How to Keep Stakeholders Engaged During Organizational Change
June 29, 2022
June 29, 2022
Stakeholder engagement in change management is critically important for the success of any initiative. Anne Mulcahy, former CEO of Xerox and one of U.S. News “America’s Best Leaders,” is noted for stating that an organization’s “greatest asset” is its employees. Therefore, it’s paramount that, prior to implementing any change, you understand who your stakeholders are, how you can best engage them, and how to keep them engaged throughout the entire process.
How do you identify your stakeholders? The short answer is anyone affected by the change initiative. But it’s important to take a closer, more analytical look because your stakeholders will influence your outcomes as well as the entire change journey.
First and foremost, your stakeholders are the individuals or groups who will be the ultimate end-users as well as your executive management. They’re closely followed by your project teams, partners, funding or budget oversight, as well as any regulatory agencies.
End-users and executives are critical for successful organizational change because their input, influence, engagement, and acceptance will drive the metrics of your project. Therefore, they should be involved from beginning to end.
When you analyze your stakeholders, determine the level of impact for each identified group. What might they gain? What might they lose? Determine their level of influence, so you can either leverage it for good or plan how you will overcome any objections. You should also discover:
End users, the employees who will be working with the new system or process the most, should be involved with change management as early as possible. Their insights about what is and isn’t working before the change and then throughout the implementation will be instrumental in your progress.
In addition, involving your end-users early on will solidify their engagement and build their commitment to your initiative’s success. They will more likely see the change as their responsibility, something they are partners in, rather than just something that is happening whether they like it or not.
Your executive stakeholders, on the other hand, should not simply be overseers of the project, but advocates for it. They should be committed to best practices as well as best outcomes for the organization, its people, and its customers.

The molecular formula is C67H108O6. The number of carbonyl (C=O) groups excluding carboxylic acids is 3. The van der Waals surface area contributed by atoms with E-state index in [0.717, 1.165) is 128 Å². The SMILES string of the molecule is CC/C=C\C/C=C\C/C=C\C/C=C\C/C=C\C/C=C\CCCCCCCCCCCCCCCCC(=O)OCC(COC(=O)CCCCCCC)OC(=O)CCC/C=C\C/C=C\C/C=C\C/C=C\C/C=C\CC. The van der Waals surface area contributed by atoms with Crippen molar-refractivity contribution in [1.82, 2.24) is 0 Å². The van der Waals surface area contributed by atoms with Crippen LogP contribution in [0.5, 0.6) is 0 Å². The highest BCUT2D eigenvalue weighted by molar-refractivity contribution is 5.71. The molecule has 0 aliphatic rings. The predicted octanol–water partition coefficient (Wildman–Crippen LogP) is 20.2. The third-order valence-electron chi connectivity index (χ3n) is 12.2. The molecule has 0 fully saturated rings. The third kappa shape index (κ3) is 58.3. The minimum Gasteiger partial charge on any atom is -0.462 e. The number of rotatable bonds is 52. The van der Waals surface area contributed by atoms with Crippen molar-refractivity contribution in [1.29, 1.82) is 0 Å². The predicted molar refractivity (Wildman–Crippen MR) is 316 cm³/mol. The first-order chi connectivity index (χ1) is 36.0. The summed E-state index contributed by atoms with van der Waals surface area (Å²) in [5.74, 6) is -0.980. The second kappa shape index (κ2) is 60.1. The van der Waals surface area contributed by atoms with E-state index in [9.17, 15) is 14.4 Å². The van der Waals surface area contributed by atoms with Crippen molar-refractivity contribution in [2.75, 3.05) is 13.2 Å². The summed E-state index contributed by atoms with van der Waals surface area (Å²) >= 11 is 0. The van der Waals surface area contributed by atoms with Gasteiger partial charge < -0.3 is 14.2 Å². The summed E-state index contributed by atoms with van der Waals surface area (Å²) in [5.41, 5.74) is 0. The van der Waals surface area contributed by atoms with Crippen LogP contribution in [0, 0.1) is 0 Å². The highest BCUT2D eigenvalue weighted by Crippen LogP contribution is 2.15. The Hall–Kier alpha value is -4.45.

You can ask for your stakeholders’ input about:
Communication, of course, is key. Assess the best way to involve your stakeholders in organizational change:
All these considerations demonstrate why using initial surveys or interviews at the beginning of your change initiative is helpful for your cause. Showing respect for your stakeholders’ needs, wants, and opinions will go a long way toward keeping them engaged throughout.
In your communications, make sure you create awareness of the change, its benefits, and the risks of not changing, as well as future training needs, and ways they can ask questions.
In addition, beyond simply asking stakeholders for their opinions and expertise, you can employ them as change agents. It may help to create stakeholder groups and appoint champions of your cause for each. Make them facilitators of your new initiative and give them an even bigger stake in its successful outcome.
Change can be difficult. Make sure you recognize individual or group efforts and set milestones that can be celebrated by everyone. Stakeholders want to be appreciated for their hard work. Whether it’s a simple thank you email, an award ceremony, or an office party – make sure no good effort is overlooked.
The stakeholders of change management hold value. They may become disengaged when they do not understand their value or feel that it is not respected. If this happens, don’t brush it off or ignore it. Assess the problem and find a solution.
One option is asking another stakeholder to help. Find someone that has pull or whom the disengaged employee respects, and ask them for their insight and support in drawing the stakeholder back in.
Reassess your messaging and how you’re communicating. Make sure the value and benefits of your change initiative are clearly communicated and understood. In addition, make sure your stakeholders understand the risks or losses that will be faced if the organizational change is not successfully implemented.
Listening to your stakeholders is vital. It’s not enough to simply give them a voice. Show them that you are listening and that their opinions or insights hold value. Sit down with them and brainstorm ways that their ideas can be implemented or their issues resolved.
Make sure that you don’t confront reluctant or resistant stakeholders in front of other employees. Addressing issues in public will likely result in a defensive posture and make them less likely to realign with your mission.
Finally, we mentioned celebrating wins in the previous section. Make sure you’ve implemented a good system of rewards and recognition so that stakeholders’ value and hard work are acknowledged.
Engaging your stakeholders and keeping them engaged is just as important as the organizational change you’re implementing.
GovStrive provides services, processes, and tools that help federal agencies facilitate stakeholder engagement throughout the entire change management process. Our employee-focused approach can inspire a spirit of partnership and collaboration, open lines of communication, and lay the groundwork for sustainable change.
Learn more about the power of GovStrive: https://govstrive.com/our-focus/management-consulting/change-management/.